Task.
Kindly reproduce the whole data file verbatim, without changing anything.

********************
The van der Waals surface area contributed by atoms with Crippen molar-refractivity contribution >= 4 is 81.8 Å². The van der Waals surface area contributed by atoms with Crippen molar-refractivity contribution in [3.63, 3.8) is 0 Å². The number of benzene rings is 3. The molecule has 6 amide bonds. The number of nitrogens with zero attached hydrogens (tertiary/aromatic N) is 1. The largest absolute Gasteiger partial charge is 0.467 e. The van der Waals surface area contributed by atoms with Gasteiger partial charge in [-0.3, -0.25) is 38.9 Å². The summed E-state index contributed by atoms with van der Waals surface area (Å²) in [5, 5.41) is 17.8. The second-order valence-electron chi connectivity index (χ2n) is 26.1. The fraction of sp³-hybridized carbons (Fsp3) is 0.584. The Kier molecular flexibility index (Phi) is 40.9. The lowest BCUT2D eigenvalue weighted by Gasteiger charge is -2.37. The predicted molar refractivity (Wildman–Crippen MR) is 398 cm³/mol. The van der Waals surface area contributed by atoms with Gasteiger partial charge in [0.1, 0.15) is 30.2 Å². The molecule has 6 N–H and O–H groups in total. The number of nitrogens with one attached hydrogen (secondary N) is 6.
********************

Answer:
The van der Waals surface area contributed by atoms with Crippen molar-refractivity contribution >= 4 is 81.8 Å². The van der Waals surface area contributed by atoms with Crippen molar-refractivity contribution in [3.63, 3.8) is 0 Å². The number of benzene rings is 3. The molecule has 6 amide bonds. The number of nitrogens with zero attached hydrogens (tertiary/aromatic N) is 1. The largest absolute Gasteiger partial charge is 0.467 e. The van der Waals surface area contributed by atoms with Gasteiger partial charge in [-0.3, -0.25) is 38.9 Å². The summed E-state index contributed by atoms with van der Waals surface area (Å²) in [5, 5.41) is 17.8. The second-order valence-electron chi connectivity index (χ2n) is 26.1. The fraction of sp³-hybridized carbons (Fsp3) is 0.584. The Kier molecular flexibility index (Phi) is 40.9. The lowest BCUT2D eigenvalue weighted by Gasteiger charge is -2.37. The predicted molar refractivity (Wildman–Crippen MR) is 398 cm³/mol. The van der Waals surface area contributed by atoms with Gasteiger partial charge in [0.1, 0.15) is 30.2 Å². The molecule has 6 N–H and O–H groups in total. The number of nitrogens with one attached hydrogen (secondary N) is 6.